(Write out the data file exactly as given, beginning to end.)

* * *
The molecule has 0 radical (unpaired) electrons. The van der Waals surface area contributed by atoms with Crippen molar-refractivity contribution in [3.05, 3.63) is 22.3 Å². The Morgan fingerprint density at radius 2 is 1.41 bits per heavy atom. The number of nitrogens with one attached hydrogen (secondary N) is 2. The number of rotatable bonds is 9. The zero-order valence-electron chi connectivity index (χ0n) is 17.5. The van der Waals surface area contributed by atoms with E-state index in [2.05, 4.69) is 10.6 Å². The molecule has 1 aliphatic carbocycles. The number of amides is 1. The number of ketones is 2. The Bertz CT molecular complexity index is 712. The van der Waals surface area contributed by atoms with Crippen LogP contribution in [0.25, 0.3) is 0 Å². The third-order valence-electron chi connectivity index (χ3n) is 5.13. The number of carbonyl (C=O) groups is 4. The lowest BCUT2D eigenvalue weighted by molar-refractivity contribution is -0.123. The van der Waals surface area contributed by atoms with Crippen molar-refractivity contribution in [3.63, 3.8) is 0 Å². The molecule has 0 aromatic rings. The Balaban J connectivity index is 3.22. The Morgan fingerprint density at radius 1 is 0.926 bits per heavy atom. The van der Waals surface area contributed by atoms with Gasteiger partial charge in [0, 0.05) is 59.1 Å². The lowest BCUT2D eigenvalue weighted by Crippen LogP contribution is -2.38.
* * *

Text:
The molecule has 0 radical (unpaired) electrons. The van der Waals surface area contributed by atoms with Crippen molar-refractivity contribution in [3.05, 3.63) is 22.3 Å². The Morgan fingerprint density at radius 2 is 1.41 bits per heavy atom. The number of nitrogens with one attached hydrogen (secondary N) is 2. The number of rotatable bonds is 9. The zero-order valence-electron chi connectivity index (χ0n) is 17.5. The van der Waals surface area contributed by atoms with E-state index in [2.05, 4.69) is 10.6 Å². The molecule has 1 aliphatic carbocycles. The number of amides is 1. The number of ketones is 2. The Bertz CT molecular complexity index is 712. The van der Waals surface area contributed by atoms with Crippen LogP contribution in [0.25, 0.3) is 0 Å². The third-order valence-electron chi connectivity index (χ3n) is 5.13. The number of carbonyl (C=O) groups is 4. The lowest BCUT2D eigenvalue weighted by molar-refractivity contribution is -0.123. The van der Waals surface area contributed by atoms with Crippen molar-refractivity contribution in [3.63, 3.8) is 0 Å². The molecule has 0 aromatic rings. The Balaban J connectivity index is 3.22. The Morgan fingerprint density at radius 1 is 0.926 bits per heavy atom. The van der Waals surface area contributed by atoms with Gasteiger partial charge in [0, 0.05) is 59.1 Å². The lowest BCUT2D eigenvalue weighted by Crippen LogP contribution is -2.38.